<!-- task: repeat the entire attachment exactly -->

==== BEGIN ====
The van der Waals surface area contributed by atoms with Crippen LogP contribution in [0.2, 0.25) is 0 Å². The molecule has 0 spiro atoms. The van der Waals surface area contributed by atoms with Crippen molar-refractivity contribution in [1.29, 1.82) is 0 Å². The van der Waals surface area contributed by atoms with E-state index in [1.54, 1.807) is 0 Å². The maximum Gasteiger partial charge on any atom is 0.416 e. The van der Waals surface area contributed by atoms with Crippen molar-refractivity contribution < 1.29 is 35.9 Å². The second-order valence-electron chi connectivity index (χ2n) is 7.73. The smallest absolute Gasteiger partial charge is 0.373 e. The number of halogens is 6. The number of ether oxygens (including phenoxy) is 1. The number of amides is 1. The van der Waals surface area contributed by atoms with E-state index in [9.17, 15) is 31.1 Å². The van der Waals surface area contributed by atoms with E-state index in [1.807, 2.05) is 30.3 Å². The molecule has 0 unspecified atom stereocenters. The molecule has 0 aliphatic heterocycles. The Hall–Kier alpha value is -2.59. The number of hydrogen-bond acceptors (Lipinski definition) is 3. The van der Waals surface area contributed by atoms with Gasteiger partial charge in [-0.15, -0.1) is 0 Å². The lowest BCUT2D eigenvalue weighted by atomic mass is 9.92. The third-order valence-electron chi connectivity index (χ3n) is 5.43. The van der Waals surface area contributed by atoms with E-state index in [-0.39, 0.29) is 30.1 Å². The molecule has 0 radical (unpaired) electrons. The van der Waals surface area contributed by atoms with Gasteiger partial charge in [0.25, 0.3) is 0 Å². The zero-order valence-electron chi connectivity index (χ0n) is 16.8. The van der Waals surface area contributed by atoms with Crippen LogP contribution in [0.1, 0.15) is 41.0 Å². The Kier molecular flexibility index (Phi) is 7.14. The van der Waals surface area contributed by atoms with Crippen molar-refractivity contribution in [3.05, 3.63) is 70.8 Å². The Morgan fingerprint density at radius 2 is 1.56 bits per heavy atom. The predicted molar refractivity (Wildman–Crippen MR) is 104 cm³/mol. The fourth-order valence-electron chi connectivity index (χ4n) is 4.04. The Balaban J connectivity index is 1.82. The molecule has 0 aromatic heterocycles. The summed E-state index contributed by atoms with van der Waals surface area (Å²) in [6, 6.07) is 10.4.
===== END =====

The van der Waals surface area contributed by atoms with Crippen LogP contribution in [0.2, 0.25) is 0 Å². The molecule has 0 spiro atoms. The van der Waals surface area contributed by atoms with Crippen molar-refractivity contribution in [1.29, 1.82) is 0 Å². The van der Waals surface area contributed by atoms with E-state index in [1.54, 1.807) is 0 Å². The maximum Gasteiger partial charge on any atom is 0.416 e. The van der Waals surface area contributed by atoms with Crippen molar-refractivity contribution < 1.29 is 35.9 Å². The second-order valence-electron chi connectivity index (χ2n) is 7.73. The smallest absolute Gasteiger partial charge is 0.373 e. The number of halogens is 6. The number of ether oxygens (including phenoxy) is 1. The number of amides is 1. The van der Waals surface area contributed by atoms with E-state index in [9.17, 15) is 31.1 Å². The van der Waals surface area contributed by atoms with E-state index in [1.807, 2.05) is 30.3 Å². The molecule has 0 unspecified atom stereocenters. The molecule has 0 aliphatic heterocycles. The Hall–Kier alpha value is -2.59. The number of hydrogen-bond acceptors (Lipinski definition) is 3. The van der Waals surface area contributed by atoms with Gasteiger partial charge in [-0.15, -0.1) is 0 Å². The lowest BCUT2D eigenvalue weighted by atomic mass is 9.92. The third-order valence-electron chi connectivity index (χ3n) is 5.43. The van der Waals surface area contributed by atoms with E-state index in [-0.39, 0.29) is 30.1 Å². The molecule has 0 radical (unpaired) electrons. The van der Waals surface area contributed by atoms with Gasteiger partial charge in [0.25, 0.3) is 0 Å². The zero-order valence-electron chi connectivity index (χ0n) is 16.8. The van der Waals surface area contributed by atoms with Crippen LogP contribution in [0.1, 0.15) is 41.0 Å². The Kier molecular flexibility index (Phi) is 7.14. The van der Waals surface area contributed by atoms with Crippen molar-refractivity contribution in [3.05, 3.63) is 70.8 Å². The Morgan fingerprint density at radius 2 is 1.56 bits per heavy atom. The predicted molar refractivity (Wildman–Crippen MR) is 104 cm³/mol. The fourth-order valence-electron chi connectivity index (χ4n) is 4.04. The Balaban J connectivity index is 1.82. The molecule has 0 aromatic heterocycles. The summed E-state index contributed by atoms with van der Waals surface area (Å²) in [6, 6.07) is 10.4.